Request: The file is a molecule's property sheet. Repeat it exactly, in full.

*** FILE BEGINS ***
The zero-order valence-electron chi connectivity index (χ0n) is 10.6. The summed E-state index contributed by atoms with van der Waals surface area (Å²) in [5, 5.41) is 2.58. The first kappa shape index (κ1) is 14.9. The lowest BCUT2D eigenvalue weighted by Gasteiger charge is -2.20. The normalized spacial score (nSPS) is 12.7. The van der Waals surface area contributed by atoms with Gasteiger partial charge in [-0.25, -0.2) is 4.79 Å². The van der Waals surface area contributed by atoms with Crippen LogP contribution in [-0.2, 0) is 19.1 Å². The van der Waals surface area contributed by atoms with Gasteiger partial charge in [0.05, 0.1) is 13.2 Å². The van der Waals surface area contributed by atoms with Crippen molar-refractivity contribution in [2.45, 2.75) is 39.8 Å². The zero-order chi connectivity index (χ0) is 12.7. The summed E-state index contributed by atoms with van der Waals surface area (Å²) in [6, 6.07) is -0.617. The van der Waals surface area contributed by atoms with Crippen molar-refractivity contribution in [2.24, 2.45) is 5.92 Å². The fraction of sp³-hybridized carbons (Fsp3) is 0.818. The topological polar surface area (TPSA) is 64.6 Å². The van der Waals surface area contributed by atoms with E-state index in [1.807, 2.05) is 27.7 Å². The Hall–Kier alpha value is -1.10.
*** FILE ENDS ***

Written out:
The zero-order valence-electron chi connectivity index (χ0n) is 10.6. The summed E-state index contributed by atoms with van der Waals surface area (Å²) in [5, 5.41) is 2.58. The first kappa shape index (κ1) is 14.9. The lowest BCUT2D eigenvalue weighted by Gasteiger charge is -2.20. The normalized spacial score (nSPS) is 12.7. The van der Waals surface area contributed by atoms with Gasteiger partial charge in [-0.25, -0.2) is 4.79 Å². The van der Waals surface area contributed by atoms with Crippen LogP contribution in [-0.2, 0) is 19.1 Å². The van der Waals surface area contributed by atoms with Gasteiger partial charge in [0.05, 0.1) is 13.2 Å². The van der Waals surface area contributed by atoms with Crippen molar-refractivity contribution in [2.45, 2.75) is 39.8 Å². The zero-order chi connectivity index (χ0) is 12.7. The summed E-state index contributed by atoms with van der Waals surface area (Å²) in [6, 6.07) is -0.617. The van der Waals surface area contributed by atoms with Crippen molar-refractivity contribution in [2.24, 2.45) is 5.92 Å². The fraction of sp³-hybridized carbons (Fsp3) is 0.818. The topological polar surface area (TPSA) is 64.6 Å². The van der Waals surface area contributed by atoms with E-state index in [1.807, 2.05) is 27.7 Å². The Hall–Kier alpha value is -1.10.